India to Push for Cleaner, Greener Technology

By Julian Jackson - 18 Mar 2011 10:11:0 GMT
India to Push for Cleaner, Greener Technology

Image: Wind turbines above Bada Bagh Cenotaph, Rajasthan State, India.

India is striving to corner a big slice of the green technology market, which might be worth as much as $2.2 trillion in 2020 (HSBC research) as the need for low carbon goods and services grows. Dr Kirit Parikh, a former member of India's Planning Commission, said: ''India has the opportunity to leapfrog the efforts of more developed economies by deploying newer, cleaner technologies. We have the capabilities, and the benefits to India in seizing this opportunity now will be transformational.''

India's share of the cake, as projected in a new report by The Climate Group is around 6% or $135 billion. This could create 10.5 million green jobs. India's Clean Revolution describes how a low carbon development path is the only one that will guarantee future prosperity for India. The report proposes that low carbon development is the only route that will ensure a better, more secure, and more prosperous future for its large population.

Other facts from the report:  India is now fifth in the world in wind energy production; low wages and a highly skilled manufacturing base are expected to make India a major producer of clean technologies. India is also the world's fifth largest greenhouse gas emitter, according to the latest reliable information (CAIT 2007), with a heavy reliance on coal power stations, though India's strong economic growth has meant that demand for electricity often outstrips supply, which has reinforced the need for alternative energy sources.

Fortunately India has good wind and solar resources. The Indian Wind Energy Association has estimated that the onshore potential of wind energy for electricity generation is of the order of 65,000 MW.  Besides being the fifth largest producer of wind energy in the world, India is a sunny country so solar energy is an obvious renewable power generation route. Already there are plans to build large solar power stations in suitable regions. Agricultural residue will be a good source of biomass and this is also expected to become a large source of alternative power.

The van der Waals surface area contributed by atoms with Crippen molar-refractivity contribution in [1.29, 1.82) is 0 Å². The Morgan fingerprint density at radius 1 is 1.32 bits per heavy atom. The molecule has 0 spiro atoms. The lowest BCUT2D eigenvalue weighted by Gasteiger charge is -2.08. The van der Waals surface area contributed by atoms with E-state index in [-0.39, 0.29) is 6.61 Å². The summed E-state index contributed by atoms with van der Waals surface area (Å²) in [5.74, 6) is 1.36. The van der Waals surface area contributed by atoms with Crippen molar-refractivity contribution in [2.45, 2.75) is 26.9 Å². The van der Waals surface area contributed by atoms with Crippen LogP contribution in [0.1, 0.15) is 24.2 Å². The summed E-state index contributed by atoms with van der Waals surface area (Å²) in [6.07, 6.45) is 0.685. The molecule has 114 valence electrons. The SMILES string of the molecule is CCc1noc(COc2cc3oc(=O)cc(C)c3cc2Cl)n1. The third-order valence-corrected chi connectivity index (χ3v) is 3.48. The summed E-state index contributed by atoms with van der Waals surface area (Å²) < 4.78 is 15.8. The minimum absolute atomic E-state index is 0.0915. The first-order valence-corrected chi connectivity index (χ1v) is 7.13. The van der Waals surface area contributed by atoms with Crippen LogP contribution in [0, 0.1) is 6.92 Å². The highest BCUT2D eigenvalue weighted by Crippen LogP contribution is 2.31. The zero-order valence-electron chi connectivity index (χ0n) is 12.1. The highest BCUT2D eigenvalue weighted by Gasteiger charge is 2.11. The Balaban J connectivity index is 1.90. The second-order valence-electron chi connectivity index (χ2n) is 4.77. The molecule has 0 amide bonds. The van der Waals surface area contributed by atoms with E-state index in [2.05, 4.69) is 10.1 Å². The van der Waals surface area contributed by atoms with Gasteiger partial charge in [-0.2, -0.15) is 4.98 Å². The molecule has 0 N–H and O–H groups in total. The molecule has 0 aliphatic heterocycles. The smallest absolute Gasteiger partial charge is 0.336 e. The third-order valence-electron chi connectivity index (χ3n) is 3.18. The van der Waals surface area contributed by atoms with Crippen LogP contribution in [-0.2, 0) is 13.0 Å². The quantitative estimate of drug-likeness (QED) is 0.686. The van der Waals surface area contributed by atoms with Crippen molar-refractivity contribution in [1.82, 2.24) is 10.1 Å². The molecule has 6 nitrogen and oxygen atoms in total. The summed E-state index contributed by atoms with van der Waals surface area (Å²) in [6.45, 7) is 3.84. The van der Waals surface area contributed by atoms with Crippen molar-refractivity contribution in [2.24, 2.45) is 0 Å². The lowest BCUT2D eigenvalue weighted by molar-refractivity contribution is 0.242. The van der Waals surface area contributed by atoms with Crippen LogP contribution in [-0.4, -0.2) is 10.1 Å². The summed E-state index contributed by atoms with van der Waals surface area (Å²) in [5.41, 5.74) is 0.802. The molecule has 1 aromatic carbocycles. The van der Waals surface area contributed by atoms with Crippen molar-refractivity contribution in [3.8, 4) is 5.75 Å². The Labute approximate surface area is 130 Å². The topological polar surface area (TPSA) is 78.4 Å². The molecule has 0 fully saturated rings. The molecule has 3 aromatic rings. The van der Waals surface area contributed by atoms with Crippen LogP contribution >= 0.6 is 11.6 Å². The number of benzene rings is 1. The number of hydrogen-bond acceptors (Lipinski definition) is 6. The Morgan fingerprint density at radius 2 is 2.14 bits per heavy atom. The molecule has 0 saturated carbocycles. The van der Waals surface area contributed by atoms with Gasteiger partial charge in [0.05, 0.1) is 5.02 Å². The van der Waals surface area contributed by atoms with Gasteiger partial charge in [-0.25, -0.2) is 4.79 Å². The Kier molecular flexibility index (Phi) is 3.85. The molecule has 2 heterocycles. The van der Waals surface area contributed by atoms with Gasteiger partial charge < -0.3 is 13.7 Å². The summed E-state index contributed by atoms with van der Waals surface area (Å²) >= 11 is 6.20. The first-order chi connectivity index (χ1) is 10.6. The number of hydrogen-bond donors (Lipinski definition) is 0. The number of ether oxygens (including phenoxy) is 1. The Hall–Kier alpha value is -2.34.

Energy efficiency is going to become very important as it will help the country meet increasing demand while reducing emissions. Parts of its industry lag behind the developed nations in terms of energy efficiency and this needs to be a core part of any clean technology revolution.

Large investments from both public and private sector will be needed, if this scenario is to come to fruition. $60 billion will be needed to meet India's renewable energy targets. This large sum will need to be raised via public markets, corporate and private equity investors. The report identifies the need for innovative financial structures to generate the level of investment that will be necessary. A wide variety of incentives is proposed to help generate sufficient funds.

The report summarises, ''India's size, stage of economic development and entrepreneurial business community mean that it is well placed to leapfrog along the high growth, low carbon development pathway. The reward for success includes energy savings for businesses and households, improved international competitiveness, increased energy security, improved local air quality and the possibility to provide off-grid electricity to its vast, unconnected rural population.''

It concludes, ''With advances at all levels, particularly in resolving financing needs, the country's Clean Revolution is set to take off in a way that will benefit the global community, both through mitigating emissions and through developing clean solutions that are useful everywhere.''

Photo: Wind turbines above Bada Bagh Cenotaph, Rajasthan State, India © Pixattitude /

Link to report:

India's Clean Revolution